While Cadillac is working on a new flagship, rear-wheel drive sedan, it's keeping an eye on the opposite end of the luxury-car market. The compact Audi A3 and Mercedes-Benz CLA-Class are proving quite popular in the U.S., leading Cadillac to consider a small car of its own that would slot below the ATS in its lineup. However, the Caddy would have one thing the entry-level Germans don't: rear-wheel drive.

Speaking to Car and Driver, Cadillac marketing chief Uwe Ellinghaus said General Motors Company's [NYSE:GM] luxury brand is mulling a sub-ATS sedan, and that if it does get built, it will definitely feature rear-wheel drive as stabdard. That would negatively affect interior space and price, but Cadillac believes the superior driving dynamics and styling offered by rear-drive will be worth it.

After all, Cadillac knows how badly a front-wheel-drive compact luxury car can go. The Chevy Cavalier-based Cimarron did damage to the brand's reputation that took decades to remedy. Yet times have changed since the Cimarron disgraced showrooms in the 1980s. People shopping for small luxury cars are often buying the badge more than anything else, and so are less interested in driving dynamics.

BMW's launch of front-wheel-drive models like the upcoming 2-Series Active Tourer was justified in part by a survey of 1-Series owners, 80 percent of whom thought their cars had front-wheel drive. Ellinghaus countered that customers will be attracted to a rear-wheel-drive sedan's proportions and handling, even if they don't know why.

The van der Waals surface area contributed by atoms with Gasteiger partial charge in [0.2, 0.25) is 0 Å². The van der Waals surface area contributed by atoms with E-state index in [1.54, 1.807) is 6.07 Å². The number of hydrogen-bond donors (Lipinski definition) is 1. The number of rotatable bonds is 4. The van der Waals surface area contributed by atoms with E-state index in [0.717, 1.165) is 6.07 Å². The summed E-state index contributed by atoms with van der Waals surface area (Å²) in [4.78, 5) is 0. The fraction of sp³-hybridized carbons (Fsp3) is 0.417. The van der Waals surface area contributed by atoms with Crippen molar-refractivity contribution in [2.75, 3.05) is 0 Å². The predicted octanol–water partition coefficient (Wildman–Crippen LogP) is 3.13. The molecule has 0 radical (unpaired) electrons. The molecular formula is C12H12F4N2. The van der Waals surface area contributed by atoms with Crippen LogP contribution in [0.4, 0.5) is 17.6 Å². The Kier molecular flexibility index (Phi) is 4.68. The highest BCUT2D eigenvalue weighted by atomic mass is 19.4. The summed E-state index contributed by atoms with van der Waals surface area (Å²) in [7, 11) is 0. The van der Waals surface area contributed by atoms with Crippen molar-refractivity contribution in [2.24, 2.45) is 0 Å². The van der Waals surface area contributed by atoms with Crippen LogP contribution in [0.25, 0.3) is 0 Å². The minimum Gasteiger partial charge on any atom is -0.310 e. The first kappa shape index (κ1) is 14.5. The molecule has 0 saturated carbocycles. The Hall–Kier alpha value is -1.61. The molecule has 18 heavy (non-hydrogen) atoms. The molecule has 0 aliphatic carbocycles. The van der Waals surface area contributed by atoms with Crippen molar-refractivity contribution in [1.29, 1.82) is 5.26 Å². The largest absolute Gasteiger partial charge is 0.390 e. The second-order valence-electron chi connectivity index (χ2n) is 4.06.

To make those proportions fit a smaller chassis, Cadillac may actually stretch the ATS to give its little brother room. It may also bill the sub-ATS sedan as a "two-plus-two," retaining four doors but openly acknowledging that the rear seats won't be suitable for daily use.

Don't expect this new model to arrive for some time, though. Cadillac is overhauling its lineup for 2015 with a slew of debuts, including a redesigned SRX crossover and the LTS flagship sedan. Those models will obviously take priority over new projects.


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